However, as far as the Directive on electronic commerce is concerned, the Court stated that the Belgian legislation, which imposes a general and absolute prohibition of any advertising relating to the provision of oral and dental care services, violates the Directive since it prohibits any form of electronic commercial communications, including by means of a website created by a dentist. The Court found that the professional rules referred to in the Belgian law cannot legitimately impose a general and absolute prohibition of any form of online advertising designed to promote the activity of a person practising such a profession.

Finally, regarding the freedom to provide services as established in the TFEU, the Court confirmed that it remains, in principle, for the Member States to determine the level of protection which they wish to give to public health and the way in which that level is to be achieved. Since the level may vary from one Member State to another, Member States should be allowed a measure of discretion. However, the Court considered that the Belgian legislation exceeds what is necessary for meeting the objectives of that legislation. These objectives could be met using less restrictive measures supervising the form and manner which the communication tools used by dentists may legitimately have, without imposing on them a general and absolute prohibition of any form of advertising. The Court thus concluded that the Belgian legislation violates the freedom of providing services laid down in Article 56 of the TFEU. It should be emphasized that to apply Article 56 of the TFEU to the matter in question, the Court noted that the dentist concerned provided services to patients from other European countries and that therefore the situation was not confined in all respects to a single Member State.

By this judgment, the Court did not follow the opinion of Advocate General Bot of 8 September 2016. The Advocate General concluded that the Belgian legislation did not violate the Directive on electronic commerce since the Belgian rule aims to ensure compliance with the rules of the profession and applies to a service provider established in the national territory.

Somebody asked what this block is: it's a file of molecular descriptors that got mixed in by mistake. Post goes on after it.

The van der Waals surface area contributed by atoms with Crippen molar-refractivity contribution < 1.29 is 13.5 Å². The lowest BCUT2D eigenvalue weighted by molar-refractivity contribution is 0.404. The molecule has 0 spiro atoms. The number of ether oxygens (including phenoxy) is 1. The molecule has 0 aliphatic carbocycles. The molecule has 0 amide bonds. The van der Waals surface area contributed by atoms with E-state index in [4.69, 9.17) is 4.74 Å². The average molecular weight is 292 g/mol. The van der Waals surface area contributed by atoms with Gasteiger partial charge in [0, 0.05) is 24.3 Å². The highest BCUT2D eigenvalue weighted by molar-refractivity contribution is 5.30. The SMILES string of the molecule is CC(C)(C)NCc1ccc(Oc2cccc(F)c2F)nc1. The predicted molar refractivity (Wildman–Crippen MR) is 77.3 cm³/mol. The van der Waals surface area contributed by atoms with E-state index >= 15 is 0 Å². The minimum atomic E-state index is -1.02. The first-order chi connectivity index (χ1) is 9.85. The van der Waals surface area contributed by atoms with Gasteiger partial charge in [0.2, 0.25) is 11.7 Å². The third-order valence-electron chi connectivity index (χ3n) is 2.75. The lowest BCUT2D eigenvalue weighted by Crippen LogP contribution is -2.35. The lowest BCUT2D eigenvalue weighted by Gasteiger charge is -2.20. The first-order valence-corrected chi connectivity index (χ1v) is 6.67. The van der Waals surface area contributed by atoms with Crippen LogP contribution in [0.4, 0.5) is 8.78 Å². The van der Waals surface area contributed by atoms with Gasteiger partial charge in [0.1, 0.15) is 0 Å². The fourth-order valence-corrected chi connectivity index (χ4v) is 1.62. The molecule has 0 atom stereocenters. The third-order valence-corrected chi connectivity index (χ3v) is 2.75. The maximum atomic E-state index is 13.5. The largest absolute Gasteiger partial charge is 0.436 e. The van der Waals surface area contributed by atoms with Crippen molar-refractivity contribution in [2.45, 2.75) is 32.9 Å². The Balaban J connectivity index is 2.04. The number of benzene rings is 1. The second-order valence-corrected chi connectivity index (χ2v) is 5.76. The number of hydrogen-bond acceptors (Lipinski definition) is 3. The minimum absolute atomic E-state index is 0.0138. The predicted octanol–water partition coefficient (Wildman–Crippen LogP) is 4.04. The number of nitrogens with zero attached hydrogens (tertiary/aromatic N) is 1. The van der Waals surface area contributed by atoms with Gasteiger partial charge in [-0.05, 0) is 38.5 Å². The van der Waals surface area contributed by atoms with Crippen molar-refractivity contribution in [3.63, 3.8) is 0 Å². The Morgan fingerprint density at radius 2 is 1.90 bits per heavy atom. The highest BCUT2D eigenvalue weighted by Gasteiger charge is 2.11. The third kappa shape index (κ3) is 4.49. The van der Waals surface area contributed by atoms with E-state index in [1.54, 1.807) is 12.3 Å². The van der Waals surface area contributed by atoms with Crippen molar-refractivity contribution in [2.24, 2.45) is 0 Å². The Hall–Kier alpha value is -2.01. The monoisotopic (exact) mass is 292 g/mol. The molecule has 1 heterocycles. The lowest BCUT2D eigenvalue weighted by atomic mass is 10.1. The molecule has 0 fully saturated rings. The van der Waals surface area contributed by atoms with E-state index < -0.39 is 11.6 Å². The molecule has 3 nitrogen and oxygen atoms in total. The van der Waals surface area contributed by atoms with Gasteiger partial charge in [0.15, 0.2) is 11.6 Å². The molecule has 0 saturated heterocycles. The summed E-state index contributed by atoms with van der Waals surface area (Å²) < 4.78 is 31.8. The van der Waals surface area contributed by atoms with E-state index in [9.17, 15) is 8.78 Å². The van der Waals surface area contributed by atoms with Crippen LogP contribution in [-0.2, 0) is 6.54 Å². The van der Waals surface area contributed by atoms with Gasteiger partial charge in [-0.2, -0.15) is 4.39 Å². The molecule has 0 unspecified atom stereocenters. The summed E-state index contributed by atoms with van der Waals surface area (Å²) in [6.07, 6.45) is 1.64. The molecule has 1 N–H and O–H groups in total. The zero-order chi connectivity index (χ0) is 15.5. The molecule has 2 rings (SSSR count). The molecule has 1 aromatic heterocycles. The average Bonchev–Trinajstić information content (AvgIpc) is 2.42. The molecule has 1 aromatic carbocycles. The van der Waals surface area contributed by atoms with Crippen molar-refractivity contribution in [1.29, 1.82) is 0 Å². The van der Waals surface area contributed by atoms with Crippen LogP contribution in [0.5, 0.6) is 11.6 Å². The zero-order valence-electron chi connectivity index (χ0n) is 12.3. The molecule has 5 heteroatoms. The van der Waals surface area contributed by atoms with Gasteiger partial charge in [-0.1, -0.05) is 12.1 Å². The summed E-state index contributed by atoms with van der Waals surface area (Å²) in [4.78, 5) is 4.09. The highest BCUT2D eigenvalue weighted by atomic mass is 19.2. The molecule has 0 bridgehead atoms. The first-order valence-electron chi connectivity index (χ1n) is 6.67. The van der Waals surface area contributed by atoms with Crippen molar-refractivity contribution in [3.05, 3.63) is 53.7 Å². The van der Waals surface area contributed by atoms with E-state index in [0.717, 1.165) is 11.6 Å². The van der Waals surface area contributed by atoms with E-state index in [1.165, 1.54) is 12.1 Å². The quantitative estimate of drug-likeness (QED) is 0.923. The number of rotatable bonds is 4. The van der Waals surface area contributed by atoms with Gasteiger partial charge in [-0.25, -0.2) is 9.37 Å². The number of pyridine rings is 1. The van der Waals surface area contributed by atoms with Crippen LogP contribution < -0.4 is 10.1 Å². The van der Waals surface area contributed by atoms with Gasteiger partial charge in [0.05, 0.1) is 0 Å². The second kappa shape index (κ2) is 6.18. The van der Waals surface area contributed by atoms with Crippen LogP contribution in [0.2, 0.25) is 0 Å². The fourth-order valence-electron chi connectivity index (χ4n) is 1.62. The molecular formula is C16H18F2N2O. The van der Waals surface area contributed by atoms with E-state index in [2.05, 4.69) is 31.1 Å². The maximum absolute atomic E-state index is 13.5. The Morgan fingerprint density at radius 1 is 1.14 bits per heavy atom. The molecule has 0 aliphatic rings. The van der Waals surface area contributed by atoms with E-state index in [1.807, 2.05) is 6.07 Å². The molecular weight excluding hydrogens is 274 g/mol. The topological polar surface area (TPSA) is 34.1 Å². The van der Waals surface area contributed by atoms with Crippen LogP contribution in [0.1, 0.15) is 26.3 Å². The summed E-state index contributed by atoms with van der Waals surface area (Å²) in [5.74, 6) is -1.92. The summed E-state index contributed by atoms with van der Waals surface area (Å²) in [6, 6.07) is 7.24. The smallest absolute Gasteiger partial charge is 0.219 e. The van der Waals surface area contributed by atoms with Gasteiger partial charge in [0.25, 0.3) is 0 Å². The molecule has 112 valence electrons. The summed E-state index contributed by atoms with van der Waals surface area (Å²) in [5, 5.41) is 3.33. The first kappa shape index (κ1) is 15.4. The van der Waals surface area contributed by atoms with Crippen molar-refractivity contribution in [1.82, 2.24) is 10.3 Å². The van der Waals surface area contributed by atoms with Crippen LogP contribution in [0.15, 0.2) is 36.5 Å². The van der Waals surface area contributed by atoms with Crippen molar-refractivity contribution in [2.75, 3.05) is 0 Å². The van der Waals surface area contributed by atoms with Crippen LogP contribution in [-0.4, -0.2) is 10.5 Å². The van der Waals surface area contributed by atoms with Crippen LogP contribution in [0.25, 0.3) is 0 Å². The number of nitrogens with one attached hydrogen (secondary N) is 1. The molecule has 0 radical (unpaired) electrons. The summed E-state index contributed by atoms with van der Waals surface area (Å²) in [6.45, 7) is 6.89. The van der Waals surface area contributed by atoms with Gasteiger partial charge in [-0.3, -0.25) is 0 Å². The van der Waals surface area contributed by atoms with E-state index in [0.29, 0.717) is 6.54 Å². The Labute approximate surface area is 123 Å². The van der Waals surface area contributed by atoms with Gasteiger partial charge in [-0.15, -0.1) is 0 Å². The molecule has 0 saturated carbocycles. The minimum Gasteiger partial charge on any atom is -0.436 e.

Furthermore, Bot considered that the Belgian legislation does indeed constitute a restriction on the freedom of establishment and the freedom to provide services, but that this restriction is justified on the ground of the protection of public health, since the law does not prohibit service providers from giving, in a telephone directory or other source of publicly accessible information, basic details, free of enticements or incentives, making known their existence as professionals, such as their name, their permitted activities, their place of work, their hours of business and their contact details.

The opinion does not bind the Court, but the Court regularly follows the opinion in its judgment. In this case, however, the Court did not. Contrary to the opinion of the Advocate General, the Court interpreted more strictly the protection of public health as an exception to the freedom to provide services. This exception is necessary and fundamental, but only those national measurements that are proportional can be valid under European law. The Court thus stressed once again the importance of the fundamental freedoms in the European Union, which we can only encourage. It seems that the Belgian legislator will have to adjust its very strict legislation on advertising in conformity with EU law.